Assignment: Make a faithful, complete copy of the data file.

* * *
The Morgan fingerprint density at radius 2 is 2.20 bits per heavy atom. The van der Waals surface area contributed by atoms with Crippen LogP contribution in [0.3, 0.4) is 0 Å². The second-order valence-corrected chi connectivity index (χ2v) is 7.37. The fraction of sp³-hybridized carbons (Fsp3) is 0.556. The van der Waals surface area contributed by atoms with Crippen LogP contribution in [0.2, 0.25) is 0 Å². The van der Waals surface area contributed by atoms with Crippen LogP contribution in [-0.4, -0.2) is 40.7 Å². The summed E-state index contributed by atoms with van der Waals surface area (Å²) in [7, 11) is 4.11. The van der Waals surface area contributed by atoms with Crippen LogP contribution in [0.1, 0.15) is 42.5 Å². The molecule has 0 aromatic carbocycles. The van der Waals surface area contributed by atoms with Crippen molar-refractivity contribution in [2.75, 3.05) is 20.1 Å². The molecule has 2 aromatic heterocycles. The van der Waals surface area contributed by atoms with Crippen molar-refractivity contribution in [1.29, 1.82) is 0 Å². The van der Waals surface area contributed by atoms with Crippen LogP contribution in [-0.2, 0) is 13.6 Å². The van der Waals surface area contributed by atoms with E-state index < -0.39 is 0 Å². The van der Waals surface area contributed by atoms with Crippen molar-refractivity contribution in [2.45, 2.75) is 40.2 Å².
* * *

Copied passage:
The Morgan fingerprint density at radius 2 is 2.20 bits per heavy atom. The van der Waals surface area contributed by atoms with Crippen LogP contribution in [0.3, 0.4) is 0 Å². The second-order valence-corrected chi connectivity index (χ2v) is 7.37. The fraction of sp³-hybridized carbons (Fsp3) is 0.556. The van der Waals surface area contributed by atoms with Crippen LogP contribution in [0.2, 0.25) is 0 Å². The van der Waals surface area contributed by atoms with Crippen LogP contribution in [-0.4, -0.2) is 40.7 Å². The summed E-state index contributed by atoms with van der Waals surface area (Å²) in [7, 11) is 4.11. The van der Waals surface area contributed by atoms with Crippen LogP contribution in [0.1, 0.15) is 42.5 Å². The molecule has 0 aromatic carbocycles. The van der Waals surface area contributed by atoms with Crippen molar-refractivity contribution in [2.75, 3.05) is 20.1 Å². The molecule has 2 aromatic heterocycles. The van der Waals surface area contributed by atoms with Crippen molar-refractivity contribution in [1.29, 1.82) is 0 Å². The van der Waals surface area contributed by atoms with Crippen LogP contribution in [-0.2, 0) is 13.6 Å². The van der Waals surface area contributed by atoms with E-state index < -0.39 is 0 Å². The van der Waals surface area contributed by atoms with Crippen molar-refractivity contribution in [2.45, 2.75) is 40.2 Å².